We have been away from the forum for a few days, but will catch up here with everyone in the next couple of days.
Fun pics Donna! I can answer for Lakota and say that she is used to being on pasture 24/7 before you took her home, and it shouldn't be an issue whatsoever for her, other than she is a very easy keeper and may pack on a couple of extra pounds with all of the extra length in the grass. (Lakota has never foundered or colicked.) The other comments were correct in that it depends on what Sugar Bear is used to as far as grazing. The longer grass and at this time of the year does not pose a lot of danger, unless Sugar Bear isn't used to being on pasture that much, but I suspect she has 24/7 turn out as well on pasture. I also doubt there is anything very rich in there, since it wasn't planted or anything. I don't remember the size of the pasture area, but I bet it won't take the two of them very long to mow it down for you. :)
Thanks for the advice. I knew there was something I should be concerned about but wasn't quite sure what it was. Sugar Bear does have 24/7 turn out but there is also a round bale accessible 24/7. My guess is she grazes 80-90% of the time. Both Sugar Bear and Raven are easy keepers and I can already see Sugar Bear is chunkier than in the spring!
Having them is a continuous learning experience. I don't want to put them in danger or jeopardize their health because of my ignorance. Last weekend was the first time I loaded, hauled, and unloaded both of them by myself. I even backed up the trailer all by my lonesome!! I learned that when a horse faces a trailer sideways it means "You want me to go WHERE!?!?". I also observed something interesting about Raven. If given a soft tap on the butt to enter the trailer, she will rear. Tried it twice with the same reaction both times. Definitely won't do that again. To calm her down I walked her away from the trailer and talked softly to her. After that she went it with minimal hesitation. I'm sure I will be asking lots of questions down the road as I learn this wonderful world of horses. :0)
Both girls definitely have it made!
Just a word to the wise on the rearing at the trailer, then walking away and calming down. Be careful on your timing of that and how far away from the trailer you go, as you do not want it to appear to Lakota that you are rewarding her for the rearing and refusal of the trailer. Just stay away from the tapping on the butt and whatever made her rear, continue to be calm about the loading and not putting too much pressure on her rear (it sounds like the tapping to her probably seemed like more than it was at this point), but rewarding by giving a break and walking away, etc., could bite you in the rear. LOL! She hasn't had a problem loading before, but if you run into problems go ahead and shoot me an email. In the meantime, you can work on desensitizing her to cues from her rear like that. A small tap on the butt should definitely not cause her to rear. Did you tap her with an object, such as a lead rope or whip? What I would do is work on rubbing that object on her, the more easy spots, slow and gentle, that she accepts first and work your way around her rear and teach her that a small tap is nothing to worry about, but just a "request" from you.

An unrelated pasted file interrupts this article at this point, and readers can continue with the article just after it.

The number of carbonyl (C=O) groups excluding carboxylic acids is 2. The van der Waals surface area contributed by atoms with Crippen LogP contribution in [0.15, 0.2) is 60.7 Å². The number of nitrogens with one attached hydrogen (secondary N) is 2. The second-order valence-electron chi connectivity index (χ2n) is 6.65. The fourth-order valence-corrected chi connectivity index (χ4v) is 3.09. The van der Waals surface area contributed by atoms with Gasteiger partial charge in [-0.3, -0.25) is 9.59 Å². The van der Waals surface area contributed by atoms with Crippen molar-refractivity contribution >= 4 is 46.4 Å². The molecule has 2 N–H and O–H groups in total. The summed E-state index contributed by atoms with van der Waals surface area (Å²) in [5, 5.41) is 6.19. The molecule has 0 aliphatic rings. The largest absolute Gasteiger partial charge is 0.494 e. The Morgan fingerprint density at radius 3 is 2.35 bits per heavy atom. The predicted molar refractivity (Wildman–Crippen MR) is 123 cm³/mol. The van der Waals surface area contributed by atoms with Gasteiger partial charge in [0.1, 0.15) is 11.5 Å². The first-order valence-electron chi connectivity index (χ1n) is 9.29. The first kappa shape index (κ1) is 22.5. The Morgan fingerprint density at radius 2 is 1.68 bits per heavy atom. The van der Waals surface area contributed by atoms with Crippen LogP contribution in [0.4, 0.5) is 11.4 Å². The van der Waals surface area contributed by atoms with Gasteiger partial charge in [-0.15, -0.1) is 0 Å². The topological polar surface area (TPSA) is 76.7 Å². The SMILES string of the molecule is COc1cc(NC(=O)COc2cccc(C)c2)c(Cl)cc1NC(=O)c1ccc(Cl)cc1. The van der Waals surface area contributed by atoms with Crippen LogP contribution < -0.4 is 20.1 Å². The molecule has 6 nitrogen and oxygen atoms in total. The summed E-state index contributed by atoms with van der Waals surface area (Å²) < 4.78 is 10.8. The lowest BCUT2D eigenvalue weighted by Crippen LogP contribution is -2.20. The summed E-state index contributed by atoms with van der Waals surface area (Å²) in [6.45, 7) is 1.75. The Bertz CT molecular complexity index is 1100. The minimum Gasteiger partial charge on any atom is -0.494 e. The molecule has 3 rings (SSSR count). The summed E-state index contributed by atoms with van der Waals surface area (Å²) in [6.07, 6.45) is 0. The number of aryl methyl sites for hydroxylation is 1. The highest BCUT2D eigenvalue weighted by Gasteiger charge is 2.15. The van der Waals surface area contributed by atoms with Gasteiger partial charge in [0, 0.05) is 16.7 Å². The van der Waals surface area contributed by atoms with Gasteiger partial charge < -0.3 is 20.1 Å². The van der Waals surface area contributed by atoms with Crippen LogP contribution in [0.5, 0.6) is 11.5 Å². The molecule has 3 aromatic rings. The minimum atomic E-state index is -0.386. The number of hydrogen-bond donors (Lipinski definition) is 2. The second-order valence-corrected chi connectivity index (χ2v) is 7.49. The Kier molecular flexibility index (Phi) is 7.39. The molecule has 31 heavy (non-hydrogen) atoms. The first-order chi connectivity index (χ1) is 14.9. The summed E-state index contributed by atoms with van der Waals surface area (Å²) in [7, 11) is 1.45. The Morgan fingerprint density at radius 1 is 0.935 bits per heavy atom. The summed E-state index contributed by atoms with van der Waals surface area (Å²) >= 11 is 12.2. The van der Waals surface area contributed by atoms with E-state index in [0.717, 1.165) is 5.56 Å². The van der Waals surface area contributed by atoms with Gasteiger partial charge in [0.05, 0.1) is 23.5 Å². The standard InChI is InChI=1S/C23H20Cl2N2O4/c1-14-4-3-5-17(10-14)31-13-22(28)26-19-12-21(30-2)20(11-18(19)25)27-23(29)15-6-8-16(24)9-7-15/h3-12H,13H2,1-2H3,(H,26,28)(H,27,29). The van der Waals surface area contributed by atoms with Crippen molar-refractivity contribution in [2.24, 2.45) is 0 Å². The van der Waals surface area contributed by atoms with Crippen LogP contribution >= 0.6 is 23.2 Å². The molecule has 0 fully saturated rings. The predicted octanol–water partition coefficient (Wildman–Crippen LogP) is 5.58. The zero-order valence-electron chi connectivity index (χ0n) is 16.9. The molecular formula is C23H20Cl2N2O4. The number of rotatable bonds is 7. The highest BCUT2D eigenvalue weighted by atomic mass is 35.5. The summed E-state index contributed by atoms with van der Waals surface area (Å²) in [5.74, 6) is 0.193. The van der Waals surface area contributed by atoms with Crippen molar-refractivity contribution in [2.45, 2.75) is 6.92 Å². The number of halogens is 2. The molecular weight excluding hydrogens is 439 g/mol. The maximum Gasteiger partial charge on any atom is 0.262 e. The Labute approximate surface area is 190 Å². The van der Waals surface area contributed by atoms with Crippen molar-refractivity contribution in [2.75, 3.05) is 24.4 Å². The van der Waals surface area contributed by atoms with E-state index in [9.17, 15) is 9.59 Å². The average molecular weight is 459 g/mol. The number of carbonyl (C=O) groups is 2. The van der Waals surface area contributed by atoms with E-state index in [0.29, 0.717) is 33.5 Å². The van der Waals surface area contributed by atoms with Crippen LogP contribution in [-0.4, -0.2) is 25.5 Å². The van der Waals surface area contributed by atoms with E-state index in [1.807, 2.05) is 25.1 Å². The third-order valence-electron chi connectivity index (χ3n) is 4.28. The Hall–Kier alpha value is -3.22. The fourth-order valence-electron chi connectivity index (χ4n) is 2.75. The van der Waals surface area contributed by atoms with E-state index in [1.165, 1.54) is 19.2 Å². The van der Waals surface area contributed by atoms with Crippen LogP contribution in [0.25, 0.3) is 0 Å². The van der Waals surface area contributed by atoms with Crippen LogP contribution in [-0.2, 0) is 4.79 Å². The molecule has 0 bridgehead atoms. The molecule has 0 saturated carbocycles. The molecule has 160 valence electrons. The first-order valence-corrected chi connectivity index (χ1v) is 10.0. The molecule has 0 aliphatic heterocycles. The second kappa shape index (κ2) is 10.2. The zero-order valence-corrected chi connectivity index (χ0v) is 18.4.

I have never had problems trailering or loading Raven. She does get anxious with different things and just needs time to "let down" (relax) before proceeding. This is where your bonding with her will make a huge difference. She is very sensitive to any thing that could be taken as a reprimand. When I first got her snapping my fingers would set her off. It took me weeks to convince her she could allow me to pick her feet without worrying! After settling in she soon became the first to greet me at the gate, and it was nothing to pick her feet in the paddock without a halter and lead. I also noticed that she quickly picks up on others feelings and attitudes. Try to stay mello and calm in her presence and she will soon follow suit. She just needs time. Just my two cents worth....but I also don't want to intrude, thus I won't be offended if you'd prefer I didn't comment :)